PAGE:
While it depends on each individual business, something to try is to lay out your brand identity in terms of demographic and visitor behavior. After taking a closer look, determine if you need a rehaul. Essentially, rediscover what you are trying to convey to customers based on who they are and the way they interact with your website. If you find that your customers are converting the most from social, ramp up your Twitter and Instagram efforts. Or, if you see customers are finding you by way of email, make sure everything that is landing in their inbox is personalized.
Your brand message can be spread across multiple platforms and any way you choose, so take advantage of that. Though a brand identity should be cohesive and consistent across the board, that doesn’t mean you can’t find a way to uniquely apply it to each customer. The more your customers begin to see your brand for who you are, the more they will be able to connect with you.
There are many ways to employ website personalization, but many often forget one of the most important places: the homepage. Since it is the first thing that your customer is seeing when they enter your website, the homepage is an ideal place to personalize. Your homepage can either encourage shoppers to continue browsing or convince them to shop somewhere else. First impressions are important, especially in the digital space.
Brands are often hesitant to tweak something as central and impactful as the homepage, but changes don’t have to be glaring: you could acknowledge the time of day, the weather, customer location, and significant details of the customer’s relationship with your brand, all within a few subtle shifts to the page’s layout. According to a study sponsored by Marketing Insider Group, more than half of survey participants won’t engage with a brand whose content isn’t mapped to their interest and needs. Showing your customers that you understand them drives conversions. Remember, even acknowledging a customer by their first name goes a long way—and raising the stakes by testing bolder customizations will bring proportional gains. A homepage could truly be your time to shine.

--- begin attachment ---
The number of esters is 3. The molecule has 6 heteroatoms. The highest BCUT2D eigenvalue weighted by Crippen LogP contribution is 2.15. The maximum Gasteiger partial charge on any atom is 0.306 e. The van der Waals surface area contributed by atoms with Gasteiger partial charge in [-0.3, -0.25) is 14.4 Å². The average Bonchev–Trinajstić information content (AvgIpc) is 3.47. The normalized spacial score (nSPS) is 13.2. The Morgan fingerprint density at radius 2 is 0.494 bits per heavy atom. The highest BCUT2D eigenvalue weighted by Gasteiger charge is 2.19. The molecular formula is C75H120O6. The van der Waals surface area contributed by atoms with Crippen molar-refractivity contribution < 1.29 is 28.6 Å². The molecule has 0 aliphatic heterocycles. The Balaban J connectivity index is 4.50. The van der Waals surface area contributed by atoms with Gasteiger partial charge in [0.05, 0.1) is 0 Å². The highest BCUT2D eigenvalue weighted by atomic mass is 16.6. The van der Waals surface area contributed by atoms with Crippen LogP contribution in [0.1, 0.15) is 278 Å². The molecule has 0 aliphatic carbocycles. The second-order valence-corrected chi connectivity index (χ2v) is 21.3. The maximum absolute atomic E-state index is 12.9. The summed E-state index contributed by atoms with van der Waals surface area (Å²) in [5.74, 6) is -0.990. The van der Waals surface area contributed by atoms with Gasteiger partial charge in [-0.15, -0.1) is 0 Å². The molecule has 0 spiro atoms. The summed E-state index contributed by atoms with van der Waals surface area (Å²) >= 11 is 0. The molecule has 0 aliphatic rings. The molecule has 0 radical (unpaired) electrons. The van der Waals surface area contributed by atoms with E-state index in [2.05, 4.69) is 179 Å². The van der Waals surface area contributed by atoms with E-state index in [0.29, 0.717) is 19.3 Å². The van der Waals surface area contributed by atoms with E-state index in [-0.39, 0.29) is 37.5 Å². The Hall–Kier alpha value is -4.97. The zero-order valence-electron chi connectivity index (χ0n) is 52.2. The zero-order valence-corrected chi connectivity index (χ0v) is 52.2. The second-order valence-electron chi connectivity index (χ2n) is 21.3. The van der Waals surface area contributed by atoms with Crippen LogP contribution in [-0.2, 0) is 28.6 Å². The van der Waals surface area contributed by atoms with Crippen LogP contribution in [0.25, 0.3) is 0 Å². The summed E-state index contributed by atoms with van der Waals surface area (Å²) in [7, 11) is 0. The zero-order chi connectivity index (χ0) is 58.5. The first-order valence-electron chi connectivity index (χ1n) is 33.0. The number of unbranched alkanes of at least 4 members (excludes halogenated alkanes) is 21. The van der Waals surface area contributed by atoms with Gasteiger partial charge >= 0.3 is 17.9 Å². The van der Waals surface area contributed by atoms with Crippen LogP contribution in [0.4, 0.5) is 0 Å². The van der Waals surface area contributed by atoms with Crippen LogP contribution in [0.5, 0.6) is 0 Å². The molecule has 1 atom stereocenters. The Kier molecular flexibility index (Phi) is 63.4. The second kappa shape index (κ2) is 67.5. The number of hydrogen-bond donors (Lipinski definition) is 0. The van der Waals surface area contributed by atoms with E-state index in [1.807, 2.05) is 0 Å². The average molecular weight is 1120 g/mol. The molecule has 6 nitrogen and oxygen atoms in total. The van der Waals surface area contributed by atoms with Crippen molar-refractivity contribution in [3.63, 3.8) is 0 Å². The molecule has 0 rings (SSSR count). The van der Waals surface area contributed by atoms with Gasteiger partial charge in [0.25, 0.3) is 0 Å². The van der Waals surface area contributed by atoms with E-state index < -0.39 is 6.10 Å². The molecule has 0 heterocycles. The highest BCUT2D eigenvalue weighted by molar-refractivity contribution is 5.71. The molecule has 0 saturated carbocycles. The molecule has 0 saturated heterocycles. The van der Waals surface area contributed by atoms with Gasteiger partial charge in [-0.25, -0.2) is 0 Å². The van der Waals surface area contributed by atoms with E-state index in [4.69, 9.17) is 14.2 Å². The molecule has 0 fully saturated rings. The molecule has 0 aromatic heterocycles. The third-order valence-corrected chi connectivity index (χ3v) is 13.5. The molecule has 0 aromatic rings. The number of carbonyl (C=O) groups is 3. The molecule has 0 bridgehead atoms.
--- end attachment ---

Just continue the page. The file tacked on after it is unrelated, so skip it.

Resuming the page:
Dynamic content allows for a page to show product descriptions, related blogs, and product recommendations tailored to each user. So if you have yet to adopt dynamic content in your strategy, you are missing an opportunity to connect with prospects and customers on a more personal level. Dynamic content relies on the behavior, preferences, and previous searches of the user, which gives you all the more reason to know them inside and out.
Plus, dynamic content should be seamless. The content being presented to each customer should be catered to them without seeming unnatural or out of place. This way, customers are only seeing the information they will find most relevant, and you will benefit from the conversions it will drive.
By now, you have gone through your entire website to find the kinks and strengths. One step you surely will not want to miss, however, is the checkout process. Is yours streamlined, or is it difficult for consumers to make a purchase? (Keep in mind: 28 percent of shoppers say they will abandon their cart if the checkout process is too long or complicated!)
One way to get ahead of checkout frustrations is by auto-filling forms for shoppers. Filling out information can be frustrating, since web pages can crash or become finicky, resulting in unhappy visitors. When you auto-fill forms with the customer’s name, shipping address, billing address, and even preferred payment (if applicable), you’re making their lives much easier. After all, 44 percent of customers say they are likely to become a repeat buyer after having a personalized shopping experience.
Website personalization brings your brand to the forefront of customer’s minds. Whether you’re optimizing product displays and descriptions or creating a smoother checkout process, you’re taking the steps needed to see a real change in your business.
If you would like to take a look at how you could benefit from the Monetate Intelligent Personalization Engine, head over to our solutions page. Or, to speak with an expert, contact us today and we will get you started.